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Indoor plants add colour, texture and warmth to the home. They allow year-round access to gardening and can even improve air quality.
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Trim Rd, Navan
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Below You'll Find Our Indoor Plant Guide
Growing and taking care of trees
Don’t forget the essentials that every gardener needs
170mm Adjustable Plant Tie€4.00
35cm Rubber Tree Tie€1.50
60cm Rubber Tree Tie€3.00
Aftercut All In One Autumn 100m2€14.99
Algon ORGANIC Path & Patio Cleaner€15.00
Algon Path & Patio Cleaner 20ltr€80.00
Bamboo Canes Large€9.00
Bamboo Canes small€5.00
Bean and Pea Support Net 11x2m€9.95
Bird Food Nyjer Seed€2.50
Bird Food Peanuts€2.50
Bird Food Wild Bird Seed€2.50
Indoor plants add colour, texture and warmth to the home. They allow year-round access to gardening and can even improve air quality. Many houseplants are easy to grow, but they must be given appropriate care in order to thrive. Since your plants were probably started in a greenhouse — grown under ideal conditions — moving them into your home takes a bit of adjustment on their part.
Proper watering and lighting are the most important components of indoor plant care, but humidity and temperatures also play a role. The trick is to try to mimic the climate of the place that plant came from.
Tropical plants thrive in warm, humid environments, while cacti and succulents prefer hot, dry climes. Of course, your home can’t be everything to every plant, but you can take plant needs into consideration when choosing plants. And, with a few tricks, you can convince your green friends that they are living in their ideal environment.
Potting soil should be kept moist, but not wet. Of course, there are always exceptions — succulents, and other thick-leafed plants do best when the soil dries out between watering. If the soil is kept too dry or too damp the plant’s roots will begin to die, which can lead to inadequate growth or even death of the plant.
There are several methods to determine when a plant needs water. If the potting soil becomes lighter in color or cracked, it’s probably time to water. Pick up your plant and gauge the weight after watering. After a few practice lifts, you’ll be able to tell if the plant needs water just by picking it up. Of course, you can always stick a finger in the soil to determine how moist it is below the surface. For large plants, a hand-held moisture meter may be your best bet to determine how much water is present around the plant’s root mass.
Do NOT let plants get to the point where they are wilting or the soil is pulling away from the edge of the container. These symptoms indicate dehydration and at this point the plant is already seriously stressed and the roots may be damaged.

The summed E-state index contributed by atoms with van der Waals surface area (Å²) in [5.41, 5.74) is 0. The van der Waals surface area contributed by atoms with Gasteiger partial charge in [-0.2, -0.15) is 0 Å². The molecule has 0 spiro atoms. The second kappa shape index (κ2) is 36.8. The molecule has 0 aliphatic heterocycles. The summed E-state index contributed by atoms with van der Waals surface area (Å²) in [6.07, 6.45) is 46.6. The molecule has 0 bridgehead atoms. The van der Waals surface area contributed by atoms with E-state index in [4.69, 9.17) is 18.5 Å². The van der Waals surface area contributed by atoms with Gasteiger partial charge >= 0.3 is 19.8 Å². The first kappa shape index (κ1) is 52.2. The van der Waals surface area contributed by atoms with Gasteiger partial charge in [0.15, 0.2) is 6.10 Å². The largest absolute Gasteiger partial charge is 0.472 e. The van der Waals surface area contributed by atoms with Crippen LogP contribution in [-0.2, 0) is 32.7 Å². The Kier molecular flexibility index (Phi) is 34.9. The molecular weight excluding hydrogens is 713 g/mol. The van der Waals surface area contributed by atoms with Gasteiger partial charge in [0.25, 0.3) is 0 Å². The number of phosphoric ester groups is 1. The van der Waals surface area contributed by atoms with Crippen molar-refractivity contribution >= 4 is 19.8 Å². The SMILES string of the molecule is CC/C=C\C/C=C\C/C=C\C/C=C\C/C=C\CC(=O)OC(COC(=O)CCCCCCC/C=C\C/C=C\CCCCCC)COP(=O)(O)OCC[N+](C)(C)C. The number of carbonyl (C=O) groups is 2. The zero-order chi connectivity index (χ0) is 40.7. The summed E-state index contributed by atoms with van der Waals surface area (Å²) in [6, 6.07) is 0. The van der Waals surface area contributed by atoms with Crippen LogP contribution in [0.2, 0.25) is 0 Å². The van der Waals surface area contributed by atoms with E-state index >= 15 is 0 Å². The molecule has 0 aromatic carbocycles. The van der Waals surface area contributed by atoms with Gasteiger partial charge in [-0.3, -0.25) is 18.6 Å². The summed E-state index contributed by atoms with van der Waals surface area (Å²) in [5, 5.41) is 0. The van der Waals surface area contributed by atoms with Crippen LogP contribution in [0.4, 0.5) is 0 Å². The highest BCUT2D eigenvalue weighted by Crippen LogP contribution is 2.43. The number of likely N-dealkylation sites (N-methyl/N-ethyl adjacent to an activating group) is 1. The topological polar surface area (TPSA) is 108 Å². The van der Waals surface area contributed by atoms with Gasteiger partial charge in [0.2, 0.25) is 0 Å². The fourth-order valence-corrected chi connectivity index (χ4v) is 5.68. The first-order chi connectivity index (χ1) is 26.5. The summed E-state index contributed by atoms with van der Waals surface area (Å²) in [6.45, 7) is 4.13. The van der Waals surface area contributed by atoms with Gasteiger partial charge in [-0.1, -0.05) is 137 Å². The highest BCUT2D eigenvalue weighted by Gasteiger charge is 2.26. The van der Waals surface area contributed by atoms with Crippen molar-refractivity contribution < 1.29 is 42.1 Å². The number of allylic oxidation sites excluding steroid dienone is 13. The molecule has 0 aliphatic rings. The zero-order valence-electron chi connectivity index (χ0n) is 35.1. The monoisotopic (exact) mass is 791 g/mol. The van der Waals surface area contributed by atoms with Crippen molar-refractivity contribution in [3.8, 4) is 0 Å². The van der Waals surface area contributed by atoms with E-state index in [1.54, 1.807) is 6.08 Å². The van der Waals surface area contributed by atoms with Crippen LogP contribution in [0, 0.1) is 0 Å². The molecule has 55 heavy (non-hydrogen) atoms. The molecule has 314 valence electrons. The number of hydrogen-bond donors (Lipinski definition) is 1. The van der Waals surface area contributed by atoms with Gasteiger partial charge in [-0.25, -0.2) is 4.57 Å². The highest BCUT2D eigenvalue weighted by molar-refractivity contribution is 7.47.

Signs of underwatering include:
- Slow leaf growth
- Translucent leaves
- Premature dropping of flowers or leaves
- Brown, yellow or curled leaf edges
As with watering, every plant has different light requirements. Many plants prefer direct sunlight, but this may be hard to get inside a house. Placing a plant in a window might offer enough light, but some houseplants will need supplementing from a grow light (see Lighting Indoor Houseplants).
Flowering plants generally do best in moderately bright light and for this reason windows located on the south, east or west side of the house are best for potted flowering plants. (African violets prefer north-facing windows.)
Foliage plants can be divided into three categories: those requiring low light, moderate light and high light.
A dimly lit room should suffice for those few plants willing to survive in low light areas. Moderate light-needing plants will prefer a north-facing window, light diffused through a thin curtain or daylight without direct sun. Indoor plants that prefer high light will need to be in a south-facing window or under a grow light.
Every time a plant is watered nutrients leach out of the soil. Even if that didn’t happen, plants would quickly deplete the nutrients in their soil. Unlike plants living outside, houseplants don’t have a regular source of nutrient replenishment unless you fertilize them regularly. Fertilise once every 2 weeks during the growing season, Spring to Autumn. Water using Baby Bio indoor plant food.
What You Can Do
Potting soil should be kept moist, but not wet. Every time a plant is watered nutrients leach out of the soil.
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Trim Rd, Navan Co Meath
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Proper watering and lighting are the most important components of indoor plant care, but humidity and temperatures also play a role